Christen said she has watched the V.I. government's "fiscal roller coaster" for years, citing repeated borrowing and also the return of unspent federal dollars. She said the CFO would provide a "fail-safe mechanism" to keep track of funds. "The people need the assurance that a plan is in place and that we will stick with it," she said.
Berry said her proposed financial review board represents the "last resort of any political leader." "If we were an independent country, our dollar would be devalued and our credit line revoked," she said.
The board would comprise a cadre of professionals with expertise in finance, Berry said, and it would develop a five-year fiscal austerity plan for the territory. She said she is convinced that no "single leader" will emerge to rally the troops in the direction of fiscal responsibility -- and that "if the Legislature cannot do this, we will need to go in the direction of the CFO bill."
Albert Bryan Jr., vice president of Generation Now!, moderated the forum. Referring to Hansen as "the get-tough senator," citing his gun control bill passed in the 24th Legislature, Bryan asked him what tools or powers he wants the Inspector General's Office to have in order to prosecute fiscal offenders.
Hansen said restitution could be ordered, depending on the severity of the offense. All government cashiers can be linked through a computer system to produce daily revenue reports, he said. He also said the V.I. Code specifies that the Bureau of Audit and Control is to coordinate its efforts with those of the U.S. Department of Interior to avoid duplication.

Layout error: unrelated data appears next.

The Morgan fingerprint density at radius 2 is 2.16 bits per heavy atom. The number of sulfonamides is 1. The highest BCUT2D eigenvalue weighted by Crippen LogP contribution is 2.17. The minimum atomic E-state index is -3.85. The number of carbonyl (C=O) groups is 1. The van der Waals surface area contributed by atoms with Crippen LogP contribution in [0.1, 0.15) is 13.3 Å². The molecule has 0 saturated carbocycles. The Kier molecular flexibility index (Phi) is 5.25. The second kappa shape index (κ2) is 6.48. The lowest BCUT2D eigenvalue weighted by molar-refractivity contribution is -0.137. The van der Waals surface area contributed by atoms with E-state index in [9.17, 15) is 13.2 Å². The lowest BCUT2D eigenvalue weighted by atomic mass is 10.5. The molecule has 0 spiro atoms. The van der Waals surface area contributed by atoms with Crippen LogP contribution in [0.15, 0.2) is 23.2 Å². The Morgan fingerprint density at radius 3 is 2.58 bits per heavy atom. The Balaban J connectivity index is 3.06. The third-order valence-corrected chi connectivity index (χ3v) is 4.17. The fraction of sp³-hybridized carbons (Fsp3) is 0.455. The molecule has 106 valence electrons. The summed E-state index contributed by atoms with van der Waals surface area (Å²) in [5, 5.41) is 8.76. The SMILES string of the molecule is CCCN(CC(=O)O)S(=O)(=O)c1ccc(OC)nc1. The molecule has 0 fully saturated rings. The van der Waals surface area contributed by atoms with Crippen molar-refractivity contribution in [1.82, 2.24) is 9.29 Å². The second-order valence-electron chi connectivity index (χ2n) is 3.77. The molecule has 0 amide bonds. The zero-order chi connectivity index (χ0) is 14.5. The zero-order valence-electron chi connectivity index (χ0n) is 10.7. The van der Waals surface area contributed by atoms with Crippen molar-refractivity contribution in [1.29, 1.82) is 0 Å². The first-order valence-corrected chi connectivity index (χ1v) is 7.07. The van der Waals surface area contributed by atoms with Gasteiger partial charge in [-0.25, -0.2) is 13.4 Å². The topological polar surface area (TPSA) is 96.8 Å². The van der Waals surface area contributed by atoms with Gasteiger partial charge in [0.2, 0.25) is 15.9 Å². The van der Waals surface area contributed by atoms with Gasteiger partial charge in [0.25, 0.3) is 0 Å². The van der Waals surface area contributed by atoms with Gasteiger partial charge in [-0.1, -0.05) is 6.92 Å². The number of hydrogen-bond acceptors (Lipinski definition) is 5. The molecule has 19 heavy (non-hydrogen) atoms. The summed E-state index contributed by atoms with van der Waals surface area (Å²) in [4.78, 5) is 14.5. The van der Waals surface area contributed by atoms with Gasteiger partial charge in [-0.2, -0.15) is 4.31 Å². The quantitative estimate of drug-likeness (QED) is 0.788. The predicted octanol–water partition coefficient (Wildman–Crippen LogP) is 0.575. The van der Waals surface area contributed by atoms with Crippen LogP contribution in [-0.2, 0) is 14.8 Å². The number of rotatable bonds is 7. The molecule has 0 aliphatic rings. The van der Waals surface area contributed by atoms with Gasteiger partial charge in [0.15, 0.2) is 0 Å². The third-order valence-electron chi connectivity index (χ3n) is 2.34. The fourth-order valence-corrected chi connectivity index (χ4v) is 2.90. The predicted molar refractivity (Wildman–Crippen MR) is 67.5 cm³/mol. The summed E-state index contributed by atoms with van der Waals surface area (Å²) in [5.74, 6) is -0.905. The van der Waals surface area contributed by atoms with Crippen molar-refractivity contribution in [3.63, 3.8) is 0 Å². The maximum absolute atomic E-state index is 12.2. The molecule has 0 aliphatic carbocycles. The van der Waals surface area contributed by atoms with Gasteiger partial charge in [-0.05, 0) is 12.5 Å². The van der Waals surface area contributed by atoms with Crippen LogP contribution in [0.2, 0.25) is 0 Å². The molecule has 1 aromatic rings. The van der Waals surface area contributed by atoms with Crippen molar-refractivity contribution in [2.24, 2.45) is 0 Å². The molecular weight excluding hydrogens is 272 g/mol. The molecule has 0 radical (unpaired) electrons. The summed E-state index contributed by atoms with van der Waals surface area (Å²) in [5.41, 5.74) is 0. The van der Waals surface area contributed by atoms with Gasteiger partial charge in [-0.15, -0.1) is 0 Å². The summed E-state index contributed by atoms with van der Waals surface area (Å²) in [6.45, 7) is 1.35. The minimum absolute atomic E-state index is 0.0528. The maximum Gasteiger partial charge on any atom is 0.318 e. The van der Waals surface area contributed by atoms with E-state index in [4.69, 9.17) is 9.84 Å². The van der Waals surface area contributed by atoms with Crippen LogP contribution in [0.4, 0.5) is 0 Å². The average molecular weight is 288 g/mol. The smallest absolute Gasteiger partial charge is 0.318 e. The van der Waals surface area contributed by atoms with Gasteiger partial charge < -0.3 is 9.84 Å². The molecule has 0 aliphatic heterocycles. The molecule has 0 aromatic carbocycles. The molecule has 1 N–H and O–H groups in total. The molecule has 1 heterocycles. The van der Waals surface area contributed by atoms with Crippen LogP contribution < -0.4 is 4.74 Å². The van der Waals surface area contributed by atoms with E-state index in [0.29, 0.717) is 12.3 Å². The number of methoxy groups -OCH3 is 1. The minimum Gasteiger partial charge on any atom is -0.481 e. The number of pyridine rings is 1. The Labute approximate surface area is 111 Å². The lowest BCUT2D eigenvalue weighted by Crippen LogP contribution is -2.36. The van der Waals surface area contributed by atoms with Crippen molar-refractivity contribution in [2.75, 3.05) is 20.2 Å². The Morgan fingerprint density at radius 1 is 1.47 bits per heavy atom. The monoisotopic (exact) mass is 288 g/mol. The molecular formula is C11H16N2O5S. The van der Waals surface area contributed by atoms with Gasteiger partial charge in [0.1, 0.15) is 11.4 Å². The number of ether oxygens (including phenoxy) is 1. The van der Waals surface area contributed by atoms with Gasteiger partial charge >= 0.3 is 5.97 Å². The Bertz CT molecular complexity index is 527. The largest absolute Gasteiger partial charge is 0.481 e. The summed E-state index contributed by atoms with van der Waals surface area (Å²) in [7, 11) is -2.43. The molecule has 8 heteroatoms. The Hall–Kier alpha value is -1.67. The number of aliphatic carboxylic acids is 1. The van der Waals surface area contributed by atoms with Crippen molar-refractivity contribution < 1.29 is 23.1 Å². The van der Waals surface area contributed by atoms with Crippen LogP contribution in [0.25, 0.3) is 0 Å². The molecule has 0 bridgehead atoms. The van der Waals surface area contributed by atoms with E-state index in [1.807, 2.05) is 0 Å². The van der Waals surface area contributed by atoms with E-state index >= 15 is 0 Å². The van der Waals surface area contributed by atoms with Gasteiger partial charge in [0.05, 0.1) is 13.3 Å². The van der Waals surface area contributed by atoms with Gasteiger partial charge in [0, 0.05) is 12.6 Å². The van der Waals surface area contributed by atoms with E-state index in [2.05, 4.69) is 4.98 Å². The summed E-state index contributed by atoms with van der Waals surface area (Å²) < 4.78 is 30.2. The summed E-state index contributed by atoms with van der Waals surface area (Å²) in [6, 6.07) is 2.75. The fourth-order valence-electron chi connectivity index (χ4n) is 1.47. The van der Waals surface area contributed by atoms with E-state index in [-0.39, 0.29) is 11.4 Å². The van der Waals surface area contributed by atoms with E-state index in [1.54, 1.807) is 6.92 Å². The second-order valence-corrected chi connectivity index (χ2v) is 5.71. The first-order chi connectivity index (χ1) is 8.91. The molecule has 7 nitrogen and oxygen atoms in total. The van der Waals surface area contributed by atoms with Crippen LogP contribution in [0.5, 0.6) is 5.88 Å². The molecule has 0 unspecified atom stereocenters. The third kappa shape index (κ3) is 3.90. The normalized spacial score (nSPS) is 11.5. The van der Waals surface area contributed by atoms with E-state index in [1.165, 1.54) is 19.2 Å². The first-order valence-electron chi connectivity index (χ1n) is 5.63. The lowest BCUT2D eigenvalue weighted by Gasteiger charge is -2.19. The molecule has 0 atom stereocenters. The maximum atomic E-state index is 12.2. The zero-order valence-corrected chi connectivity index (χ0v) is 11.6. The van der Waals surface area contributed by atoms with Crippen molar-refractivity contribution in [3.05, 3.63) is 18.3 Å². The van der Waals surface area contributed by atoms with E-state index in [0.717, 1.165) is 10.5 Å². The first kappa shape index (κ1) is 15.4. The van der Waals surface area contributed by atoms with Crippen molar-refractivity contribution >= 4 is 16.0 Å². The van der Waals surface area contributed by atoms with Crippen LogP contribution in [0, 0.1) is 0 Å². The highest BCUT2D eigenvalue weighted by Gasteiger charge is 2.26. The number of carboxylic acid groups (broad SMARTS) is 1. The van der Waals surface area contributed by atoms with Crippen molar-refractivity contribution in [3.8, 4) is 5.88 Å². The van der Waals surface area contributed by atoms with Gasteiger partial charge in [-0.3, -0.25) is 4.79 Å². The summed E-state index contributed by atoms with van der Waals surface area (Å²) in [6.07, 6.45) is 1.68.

Hansen said he envisions that the fiscal control measures ultimately adopted for the territory will be a "hybrid" of his legislation, Christensen's CFO proposal and Berry's financial review board plan.
Christensen's proposal would establish a chief financial officer for the territory for five years and set up a permanent integrated financial management system for the government.
Bryan asked Berry how long her proposed financial review board would function. She said that once the mechanisms are put in place "then we can go about the government business." But, she added, "if the problems are not solved, we need to keep it in place."
Berry said she has been in touch with Virgin Islanders living in the territory and abroad who "will serve on the board if asked" -- and do so for $1 a year if their expenses are covered.
One of the audience members who had questions for the panelists was Pat Oliver, an Education Complex librarian. She said there is a spending control mechanism in place through the Office of Management and Budget and the trustee of the Tax Fund. "If you are not going to be in charge of the money, why do we need a legislature?" she asked.
Berry said that unfortunately people do not always make educated choices in electing their representatives. "Many politicians do not have the strategies to change the policies," she said.
Aubrey Washington asked Christensen why she didn't propose a territorial manager similar to city managers on the mainland, or call for an amendment to the Revised Organic Act that would prohibit deficits. "There is a law in place to say that the budget must be balanced," she replied. "My bill simply addresses fiscal responsibility and making prudent decisions."

Back Talk


Share your reaction to this news with other Source readers. Please include headline, your name, and the city and state/country or island where you reside.

Publisher's note : Like the St. Croix Source now? Find out how you can love us twice as much -- and show your support for the islands' free and independent news voice ... click here.